December 2016 International Crisis Group (ICG) report on Arakan Rohingya Salvation Army (ARSA), based on interviews of some of the members of the group, had mentioned a possible India link though where it said, that the outfit with 20 people at the top, is run from Saudi Arabia and that “all are Rohingya émigrés or have Rohingya heritage. They are well connected in Bangladesh, Pakistan, and possibly India”.

And that to gain legitimacy for the October 2016 attack, the groups used fatwas or religious decree, some of which may have come from India.

“Fatwas (religious rulings) to this effect were apparently obtained shortly after 9 October in several countries with a significant Rohingya diaspora, including Saudi Arabia, Dubai, Pakistan, India and Bangladesh,” the report reads.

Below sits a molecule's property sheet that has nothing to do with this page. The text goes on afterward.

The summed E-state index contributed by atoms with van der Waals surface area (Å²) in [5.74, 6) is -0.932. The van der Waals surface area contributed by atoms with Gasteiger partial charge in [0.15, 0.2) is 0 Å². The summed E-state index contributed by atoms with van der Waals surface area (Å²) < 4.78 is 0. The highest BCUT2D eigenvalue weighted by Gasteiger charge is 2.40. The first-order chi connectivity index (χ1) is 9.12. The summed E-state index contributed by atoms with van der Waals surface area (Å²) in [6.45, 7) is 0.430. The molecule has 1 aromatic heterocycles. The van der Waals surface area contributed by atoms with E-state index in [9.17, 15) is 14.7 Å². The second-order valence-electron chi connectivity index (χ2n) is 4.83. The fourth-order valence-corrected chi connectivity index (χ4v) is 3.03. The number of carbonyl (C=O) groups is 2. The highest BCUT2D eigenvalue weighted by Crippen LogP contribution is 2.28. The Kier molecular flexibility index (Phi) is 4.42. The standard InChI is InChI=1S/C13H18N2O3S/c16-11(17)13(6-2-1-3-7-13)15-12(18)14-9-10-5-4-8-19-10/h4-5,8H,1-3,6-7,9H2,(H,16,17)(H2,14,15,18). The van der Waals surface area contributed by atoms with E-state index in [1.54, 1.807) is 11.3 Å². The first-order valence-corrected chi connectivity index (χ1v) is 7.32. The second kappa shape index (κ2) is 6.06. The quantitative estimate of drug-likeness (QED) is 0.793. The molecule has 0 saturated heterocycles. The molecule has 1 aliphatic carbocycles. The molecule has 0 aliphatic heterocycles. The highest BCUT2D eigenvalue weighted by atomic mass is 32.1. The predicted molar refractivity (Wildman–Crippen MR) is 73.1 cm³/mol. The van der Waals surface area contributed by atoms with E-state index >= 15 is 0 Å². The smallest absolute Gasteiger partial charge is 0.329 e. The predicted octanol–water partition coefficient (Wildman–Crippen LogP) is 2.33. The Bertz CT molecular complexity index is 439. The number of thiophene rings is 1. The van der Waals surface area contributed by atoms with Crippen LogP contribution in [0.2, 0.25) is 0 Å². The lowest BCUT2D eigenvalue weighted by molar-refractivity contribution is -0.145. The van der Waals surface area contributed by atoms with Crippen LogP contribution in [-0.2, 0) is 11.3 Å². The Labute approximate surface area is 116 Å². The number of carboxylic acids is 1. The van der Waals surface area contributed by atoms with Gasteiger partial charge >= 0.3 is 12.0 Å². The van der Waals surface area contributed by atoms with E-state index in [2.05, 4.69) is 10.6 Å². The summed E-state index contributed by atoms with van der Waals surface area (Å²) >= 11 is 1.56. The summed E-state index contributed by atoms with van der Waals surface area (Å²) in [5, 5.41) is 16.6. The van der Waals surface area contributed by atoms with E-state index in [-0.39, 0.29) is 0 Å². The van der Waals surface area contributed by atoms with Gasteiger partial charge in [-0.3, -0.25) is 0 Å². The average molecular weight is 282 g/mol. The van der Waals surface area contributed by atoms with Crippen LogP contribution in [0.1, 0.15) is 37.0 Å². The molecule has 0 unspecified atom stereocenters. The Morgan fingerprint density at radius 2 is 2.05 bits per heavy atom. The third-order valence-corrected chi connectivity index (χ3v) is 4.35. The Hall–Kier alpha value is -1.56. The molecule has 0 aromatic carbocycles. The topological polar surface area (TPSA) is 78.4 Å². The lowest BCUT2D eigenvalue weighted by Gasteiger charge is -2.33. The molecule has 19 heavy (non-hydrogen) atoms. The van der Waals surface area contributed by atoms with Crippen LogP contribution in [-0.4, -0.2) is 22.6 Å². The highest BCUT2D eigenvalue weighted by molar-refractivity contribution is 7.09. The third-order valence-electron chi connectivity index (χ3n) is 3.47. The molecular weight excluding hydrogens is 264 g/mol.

Meanwhile, it is still not known if the government has worked out modalities of deportation with Myanmar. The authorities in Myanmar have launched an unprecedented crackdown leading to an exodus of over 4,00,000 more Rohingyas to Bangladesh.

India has not deported any Rohingya refugee so far, including those who are in detention in various states including West Bengal and Mizoram.

Rohingyas’ terror links

“Continuance of Rohingyas illegal immigration into India and their continued stay in India apart from being absolutely illegal is found to be having serious national security ramifications and has serious security threats,” the Centre said in the affidavit.